Up Next

HBCU Basketball

These top HBCU men’s and women’s players are killing it

Look out, Hampton’s Ashley Bates will steal all of your cookies

Here are our updated rankings on the best women’s and men’s basketball players from historically black colleges and universities (HBCUs) this season. Not much has changed since we ranked them in January. You’ll get updates on how these top players and others are doing for the rest of this season.

THE WOMEN

  • No. 5: Angel Golden, Bethune-Cookman (second in Mid-Eastern Athletic Conference (MEAC) scoring, leads MEAC in free throw percentage, second in 3-pointers per game)
  • Angel Golden, guard, Bethune-Cookman.

  • No. 4: Niya Mitchell, guard, Texas Southern (leads Southwestern Athletic Conference (SWAC) in rebounding, fifth in SWAC scoring)

Niya Mitchell is a guard for Texas Southern.

  • No. 3: Ashley Bates, guard, Hampton (third nationally in steals, second in Big South scoring)

Ashley Bates, guard, Hampton.

  • No. 2: NaJai Pollard, forward, Delaware State (leads MEAC in scoring, second in MEAC rebounding)

Delaware State forward NaJai Pollard.

  • No. 1: Shakyla Hill, guard, Grambling State (fourth nationally in steals; leads SWAC in scoring, assists, steals and minutes)

Grambling guard Shakyla Hill.

Courtesy of Grambling State University

On the bubble: Jackson State’s Chelsea Causey and Tennessee State’s Tia Wooten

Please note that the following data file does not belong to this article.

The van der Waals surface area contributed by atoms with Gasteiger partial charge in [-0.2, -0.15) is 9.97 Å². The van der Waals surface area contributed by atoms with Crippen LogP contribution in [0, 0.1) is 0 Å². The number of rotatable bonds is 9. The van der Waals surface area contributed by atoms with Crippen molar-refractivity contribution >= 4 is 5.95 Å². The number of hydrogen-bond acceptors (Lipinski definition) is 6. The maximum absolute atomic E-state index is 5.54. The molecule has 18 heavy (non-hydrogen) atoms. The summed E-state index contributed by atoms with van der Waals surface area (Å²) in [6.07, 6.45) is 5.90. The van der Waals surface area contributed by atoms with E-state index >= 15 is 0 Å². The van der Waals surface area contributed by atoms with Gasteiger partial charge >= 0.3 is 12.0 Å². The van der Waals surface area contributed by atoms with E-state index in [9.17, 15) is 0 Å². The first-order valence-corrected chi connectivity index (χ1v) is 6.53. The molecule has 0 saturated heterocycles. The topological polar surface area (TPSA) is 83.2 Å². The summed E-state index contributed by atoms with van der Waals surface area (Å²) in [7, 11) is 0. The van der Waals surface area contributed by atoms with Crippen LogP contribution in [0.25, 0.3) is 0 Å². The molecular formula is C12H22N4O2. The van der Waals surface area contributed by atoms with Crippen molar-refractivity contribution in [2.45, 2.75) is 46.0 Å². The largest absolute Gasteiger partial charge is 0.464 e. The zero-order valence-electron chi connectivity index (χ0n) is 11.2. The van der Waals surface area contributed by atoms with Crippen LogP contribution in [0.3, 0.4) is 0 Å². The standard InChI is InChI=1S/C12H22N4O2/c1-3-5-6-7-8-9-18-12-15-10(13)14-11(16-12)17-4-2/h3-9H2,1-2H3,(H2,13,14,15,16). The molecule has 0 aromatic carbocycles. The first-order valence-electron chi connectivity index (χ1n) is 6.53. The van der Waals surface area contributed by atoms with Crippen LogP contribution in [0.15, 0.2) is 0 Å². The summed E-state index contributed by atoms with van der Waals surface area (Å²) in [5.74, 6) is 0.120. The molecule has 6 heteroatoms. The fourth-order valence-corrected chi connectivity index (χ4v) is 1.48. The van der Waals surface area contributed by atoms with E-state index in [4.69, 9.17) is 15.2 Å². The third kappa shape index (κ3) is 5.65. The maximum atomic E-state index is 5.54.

THE MEN

  • No. 5: Cletrell Pope, forward, Bethune-Cookman (MEAC’s leading rebounder, 12.3 rebounds per game)

Bethune-Cookman forward Cletrell Pope.

  • No. 4: Martaveous McKnight, guard, Arkansas-Pine Bluff (leads SWAC in scoring, 21.8 points per game)

Arkansas-Pine Bluff guard Martaveous McKnight.

John Weast/Getty Images

  • No. 3: Amir Hinton, guard, Shaw (leads Division II in scoring, 31 PPG)

Shaw guard Amir Hinton (right).

  • No. 2: Jermaine Marrow, guard, Hampton (sixth nationally in scoring, 25.3 PPG)

Hampton guard Jermaine Marrow (second from left).

Howard guard RJ Cole.

Mitchell Layton/Getty Images

On the bubble: Howard’s Charles Williams and Norfolk State’s Derrik Jamerson Jr.

Eddie Maisonet is an associate editor for ESPN. He is an unabashed Russell Westbrook and Barry Switzer apologist, owns over 100 snapbacks and lives by Reggie Jackson’s famous quote, “I am the straw that stirs the drink.”